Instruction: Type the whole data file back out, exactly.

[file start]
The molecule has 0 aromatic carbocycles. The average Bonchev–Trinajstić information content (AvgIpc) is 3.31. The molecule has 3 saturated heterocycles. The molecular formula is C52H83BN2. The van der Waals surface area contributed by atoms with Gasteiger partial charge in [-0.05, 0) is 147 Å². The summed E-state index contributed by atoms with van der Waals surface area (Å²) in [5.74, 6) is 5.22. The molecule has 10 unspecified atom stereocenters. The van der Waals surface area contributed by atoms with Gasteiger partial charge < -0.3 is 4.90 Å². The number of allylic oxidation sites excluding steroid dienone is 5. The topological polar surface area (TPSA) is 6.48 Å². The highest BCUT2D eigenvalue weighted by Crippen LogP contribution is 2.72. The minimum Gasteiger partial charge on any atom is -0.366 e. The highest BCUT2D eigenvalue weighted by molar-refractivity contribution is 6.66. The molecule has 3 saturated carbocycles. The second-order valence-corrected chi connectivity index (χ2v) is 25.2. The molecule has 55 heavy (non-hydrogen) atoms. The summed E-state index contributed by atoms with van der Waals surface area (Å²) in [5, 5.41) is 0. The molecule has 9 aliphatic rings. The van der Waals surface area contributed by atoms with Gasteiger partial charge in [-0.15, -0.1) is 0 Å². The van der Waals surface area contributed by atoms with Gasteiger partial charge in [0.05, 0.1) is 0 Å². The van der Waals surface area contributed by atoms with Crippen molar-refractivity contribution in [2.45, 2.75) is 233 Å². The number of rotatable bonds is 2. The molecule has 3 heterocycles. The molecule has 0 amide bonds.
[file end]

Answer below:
The molecule has 0 aromatic carbocycles. The average Bonchev–Trinajstić information content (AvgIpc) is 3.31. The molecule has 3 saturated heterocycles. The molecular formula is C52H83BN2. The van der Waals surface area contributed by atoms with Gasteiger partial charge in [-0.05, 0) is 147 Å². The summed E-state index contributed by atoms with van der Waals surface area (Å²) in [5.74, 6) is 5.22. The molecule has 10 unspecified atom stereocenters. The van der Waals surface area contributed by atoms with Gasteiger partial charge < -0.3 is 4.90 Å². The number of allylic oxidation sites excluding steroid dienone is 5. The topological polar surface area (TPSA) is 6.48 Å². The highest BCUT2D eigenvalue weighted by Crippen LogP contribution is 2.72. The minimum Gasteiger partial charge on any atom is -0.366 e. The highest BCUT2D eigenvalue weighted by molar-refractivity contribution is 6.66. The molecule has 3 saturated carbocycles. The second-order valence-corrected chi connectivity index (χ2v) is 25.2. The molecule has 55 heavy (non-hydrogen) atoms. The summed E-state index contributed by atoms with van der Waals surface area (Å²) in [5, 5.41) is 0. The molecule has 9 aliphatic rings. The van der Waals surface area contributed by atoms with Gasteiger partial charge in [-0.15, -0.1) is 0 Å². The van der Waals surface area contributed by atoms with Gasteiger partial charge in [0.05, 0.1) is 0 Å². The van der Waals surface area contributed by atoms with Crippen molar-refractivity contribution in [2.45, 2.75) is 233 Å². The number of rotatable bonds is 2. The molecule has 3 heterocycles. The molecule has 0 amide bonds.